WWII concentration camp to become spa-resort

Island of Mamula in Montenegro, a concentration camp under Mussolini, granted tender to become a hotel and spa resort.

Raphael Poch ,

Mamula fortress
Mamula fortress

A World War II concentration camp is set to turn into a hotel and spa resort, sparking outrage.

While many of Europe's former concentration camps have stood as solemn memorials to those who perished within, the government of Montenegro recently granted a tender involving a 49 year lease to the Swiss-Egyptian developer Orascom to develop the fortress on the island of Mamula, which held a concentration camp,  into a hotel and spa resort. According to an AFP report, the company said that it will invest $16.3 million to revamp the fortress into a modern resort that according to plans will contain swimming pools, a yacht marina, a spa, various restaurants as well as a dance bar.

The move has sparked international outrage as well as outrage among the families of prisoners who were interned there. Among those angered by the plans are family members of the camp's wartime prisoners.

"No concentration camp in the world has been transformed into a hotel,"  Olivera Doklestic told AFP. "To build a luxury hotel dedicated to entertainment at this place where so many people perished and suffered is a blatant example of lack of seriousness towards history." Doklestic’s grandfather, father and uncle were among the prisoners at Mamula.

Mamula is situated on the bay of Kotor, which lies at the border between Montenegro and Croatia. During World War II it was used as a concentration camp by occupying Italian troops under Benito Mussolini. Supposedly some 2,300 people were imprisoned in the fortress, and 130 of those were killed or died due to starvation and the harsh conditions.  The story of the fortress spawned a movie called “Mamula Camp”.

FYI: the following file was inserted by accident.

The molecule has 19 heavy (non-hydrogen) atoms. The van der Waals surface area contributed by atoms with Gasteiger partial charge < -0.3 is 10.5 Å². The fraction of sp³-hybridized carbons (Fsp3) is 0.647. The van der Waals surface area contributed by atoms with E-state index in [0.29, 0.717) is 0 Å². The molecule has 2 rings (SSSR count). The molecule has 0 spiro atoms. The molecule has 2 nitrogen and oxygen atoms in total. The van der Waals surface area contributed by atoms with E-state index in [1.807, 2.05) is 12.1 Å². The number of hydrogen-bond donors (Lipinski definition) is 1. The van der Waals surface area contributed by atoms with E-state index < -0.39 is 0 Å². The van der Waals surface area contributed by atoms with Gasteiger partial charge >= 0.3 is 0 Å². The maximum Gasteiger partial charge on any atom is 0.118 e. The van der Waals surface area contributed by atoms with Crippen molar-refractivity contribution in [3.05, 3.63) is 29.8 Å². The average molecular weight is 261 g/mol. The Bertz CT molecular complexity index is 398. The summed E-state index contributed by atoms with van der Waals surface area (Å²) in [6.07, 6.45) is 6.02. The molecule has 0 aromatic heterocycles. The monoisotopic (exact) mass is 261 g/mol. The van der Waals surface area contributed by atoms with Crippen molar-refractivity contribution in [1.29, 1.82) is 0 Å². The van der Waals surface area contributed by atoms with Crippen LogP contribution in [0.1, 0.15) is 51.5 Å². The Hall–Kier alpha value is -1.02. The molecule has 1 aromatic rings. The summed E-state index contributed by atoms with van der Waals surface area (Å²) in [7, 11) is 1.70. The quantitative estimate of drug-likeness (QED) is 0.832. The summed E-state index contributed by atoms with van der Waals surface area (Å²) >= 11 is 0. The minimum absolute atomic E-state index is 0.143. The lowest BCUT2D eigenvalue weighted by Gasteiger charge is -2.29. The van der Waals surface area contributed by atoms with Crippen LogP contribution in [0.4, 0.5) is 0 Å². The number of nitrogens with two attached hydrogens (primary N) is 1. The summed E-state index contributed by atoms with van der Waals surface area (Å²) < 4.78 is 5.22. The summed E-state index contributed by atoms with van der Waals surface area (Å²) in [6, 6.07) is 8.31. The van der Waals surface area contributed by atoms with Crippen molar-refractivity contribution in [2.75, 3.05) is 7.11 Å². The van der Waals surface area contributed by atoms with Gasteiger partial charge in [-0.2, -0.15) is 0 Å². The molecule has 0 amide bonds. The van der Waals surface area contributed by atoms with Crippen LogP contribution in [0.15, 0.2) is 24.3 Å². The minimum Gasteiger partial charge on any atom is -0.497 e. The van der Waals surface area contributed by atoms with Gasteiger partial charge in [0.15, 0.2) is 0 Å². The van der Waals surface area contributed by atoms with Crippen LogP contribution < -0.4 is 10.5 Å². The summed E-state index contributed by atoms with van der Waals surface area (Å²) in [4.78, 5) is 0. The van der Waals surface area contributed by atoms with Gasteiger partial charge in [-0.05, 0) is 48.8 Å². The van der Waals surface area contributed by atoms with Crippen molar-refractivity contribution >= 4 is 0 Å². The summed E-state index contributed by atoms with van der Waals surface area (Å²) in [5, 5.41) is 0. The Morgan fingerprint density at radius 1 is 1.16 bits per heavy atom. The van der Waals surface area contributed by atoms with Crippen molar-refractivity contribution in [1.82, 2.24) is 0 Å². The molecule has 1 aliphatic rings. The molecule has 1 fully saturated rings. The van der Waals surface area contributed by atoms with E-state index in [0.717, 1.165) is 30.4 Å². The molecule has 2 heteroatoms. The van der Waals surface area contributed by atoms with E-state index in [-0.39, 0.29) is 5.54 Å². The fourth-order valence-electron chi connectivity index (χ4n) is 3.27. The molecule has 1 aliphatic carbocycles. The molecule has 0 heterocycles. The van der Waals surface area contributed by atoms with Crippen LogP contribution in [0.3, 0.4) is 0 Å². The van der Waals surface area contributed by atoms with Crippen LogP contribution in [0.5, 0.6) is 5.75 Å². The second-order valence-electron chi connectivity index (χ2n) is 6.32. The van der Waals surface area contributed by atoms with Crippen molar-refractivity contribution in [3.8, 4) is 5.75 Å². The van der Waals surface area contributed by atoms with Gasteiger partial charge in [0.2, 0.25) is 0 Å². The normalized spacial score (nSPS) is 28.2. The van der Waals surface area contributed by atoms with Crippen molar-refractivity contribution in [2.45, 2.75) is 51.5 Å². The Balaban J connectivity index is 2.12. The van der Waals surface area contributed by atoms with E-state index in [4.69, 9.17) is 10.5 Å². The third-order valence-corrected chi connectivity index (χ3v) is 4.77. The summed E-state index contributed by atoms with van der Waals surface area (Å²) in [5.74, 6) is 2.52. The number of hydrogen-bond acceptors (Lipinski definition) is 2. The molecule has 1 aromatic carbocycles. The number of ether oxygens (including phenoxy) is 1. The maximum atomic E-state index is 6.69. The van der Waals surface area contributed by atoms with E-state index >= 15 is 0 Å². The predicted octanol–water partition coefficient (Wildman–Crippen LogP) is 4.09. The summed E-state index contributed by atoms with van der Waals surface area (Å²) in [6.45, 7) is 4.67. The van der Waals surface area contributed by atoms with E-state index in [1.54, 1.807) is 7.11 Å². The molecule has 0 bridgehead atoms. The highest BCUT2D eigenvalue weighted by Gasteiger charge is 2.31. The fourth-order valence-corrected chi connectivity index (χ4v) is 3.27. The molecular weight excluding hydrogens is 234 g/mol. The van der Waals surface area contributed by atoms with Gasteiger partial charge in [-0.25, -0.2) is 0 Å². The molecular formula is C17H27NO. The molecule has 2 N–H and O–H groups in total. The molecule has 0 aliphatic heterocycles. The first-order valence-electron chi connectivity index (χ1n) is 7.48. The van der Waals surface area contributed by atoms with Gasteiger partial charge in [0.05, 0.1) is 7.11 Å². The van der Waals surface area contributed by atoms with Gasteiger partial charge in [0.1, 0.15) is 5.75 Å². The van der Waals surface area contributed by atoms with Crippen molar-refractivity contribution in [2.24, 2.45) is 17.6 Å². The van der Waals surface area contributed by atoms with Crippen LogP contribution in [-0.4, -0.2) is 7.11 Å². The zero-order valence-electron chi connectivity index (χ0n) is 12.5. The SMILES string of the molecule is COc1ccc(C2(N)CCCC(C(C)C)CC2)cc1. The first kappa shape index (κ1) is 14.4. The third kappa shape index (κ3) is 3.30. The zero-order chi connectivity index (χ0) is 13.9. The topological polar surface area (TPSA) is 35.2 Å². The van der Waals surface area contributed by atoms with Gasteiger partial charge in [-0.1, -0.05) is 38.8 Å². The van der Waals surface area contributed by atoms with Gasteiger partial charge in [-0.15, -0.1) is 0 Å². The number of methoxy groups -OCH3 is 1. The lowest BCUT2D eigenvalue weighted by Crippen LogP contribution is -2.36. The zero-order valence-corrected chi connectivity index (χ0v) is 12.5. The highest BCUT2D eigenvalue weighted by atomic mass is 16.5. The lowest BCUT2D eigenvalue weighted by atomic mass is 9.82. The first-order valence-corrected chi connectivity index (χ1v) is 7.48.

Government sources defended the idea of turning the fortress into a resort.  Olivera Brajovic, head of Montenegro's national directorate for tourism development, told AFP that the government was a bad alternative of either letting the site fall to ruin, which wouldn’t commemorate the memories of the fallen or allow investors to restore the site.  "We were facing two options: to leave the site to fall into ruin or find investors who would be willing to restore it and make it accessible to visitors." The government chose the option that will boost the Island nation’s economy.

Salt & Water, the firm behind the new design for the fortress turned spa, issued a statement on its website that said that the idea of preservation of the site will be upheld and respect will be paid to those who were imprisoned and died there. The post said that they company intends to preserve "one of the most impressive architecture landmarks of Montenegro. "The plan includes a memorial room or museum to the prisoners."

In the past Nazi resorts have been turned into luxury housing, and more recently Germany began using the camp at Buchenwald to house asylum seekers that are flooding the country.  But this is the first instance of a WWII concentration camp being turned into a hotel and spa resort.